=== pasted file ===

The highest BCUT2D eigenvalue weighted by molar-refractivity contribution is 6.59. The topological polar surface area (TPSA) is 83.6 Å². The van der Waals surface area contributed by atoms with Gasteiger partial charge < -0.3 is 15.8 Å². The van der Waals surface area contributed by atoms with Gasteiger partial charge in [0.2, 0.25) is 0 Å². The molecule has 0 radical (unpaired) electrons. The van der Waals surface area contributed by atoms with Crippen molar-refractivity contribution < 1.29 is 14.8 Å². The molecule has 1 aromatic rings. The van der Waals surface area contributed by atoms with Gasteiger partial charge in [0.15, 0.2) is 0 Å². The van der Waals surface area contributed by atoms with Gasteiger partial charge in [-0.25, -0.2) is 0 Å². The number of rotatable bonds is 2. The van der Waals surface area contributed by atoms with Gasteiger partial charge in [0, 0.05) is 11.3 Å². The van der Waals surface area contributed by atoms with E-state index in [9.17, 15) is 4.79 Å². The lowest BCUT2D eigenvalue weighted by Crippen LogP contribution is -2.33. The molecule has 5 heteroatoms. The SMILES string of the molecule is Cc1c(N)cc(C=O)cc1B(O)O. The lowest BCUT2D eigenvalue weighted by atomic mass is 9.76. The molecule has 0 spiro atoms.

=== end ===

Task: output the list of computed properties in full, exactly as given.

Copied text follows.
The highest BCUT2D eigenvalue weighted by molar-refractivity contribution is 6.59. The topological polar surface area (TPSA) is 83.6 Å². The van der Waals surface area contributed by atoms with Gasteiger partial charge < -0.3 is 15.8 Å². The van der Waals surface area contributed by atoms with Gasteiger partial charge in [0.2, 0.25) is 0 Å². The molecule has 0 radical (unpaired) electrons. The van der Waals surface area contributed by atoms with Crippen molar-refractivity contribution < 1.29 is 14.8 Å². The molecule has 1 aromatic rings. The van der Waals surface area contributed by atoms with Gasteiger partial charge in [0.15, 0.2) is 0 Å². The van der Waals surface area contributed by atoms with Gasteiger partial charge in [-0.25, -0.2) is 0 Å². The number of rotatable bonds is 2. The van der Waals surface area contributed by atoms with Gasteiger partial charge in [0, 0.05) is 11.3 Å². The van der Waals surface area contributed by atoms with E-state index in [9.17, 15) is 4.79 Å². The lowest BCUT2D eigenvalue weighted by Crippen LogP contribution is -2.33. The molecule has 5 heteroatoms. The SMILES string of the molecule is Cc1c(N)cc(C=O)cc1B(O)O. The lowest BCUT2D eigenvalue weighted by atomic mass is 9.76. The molecule has 0 spiro atoms.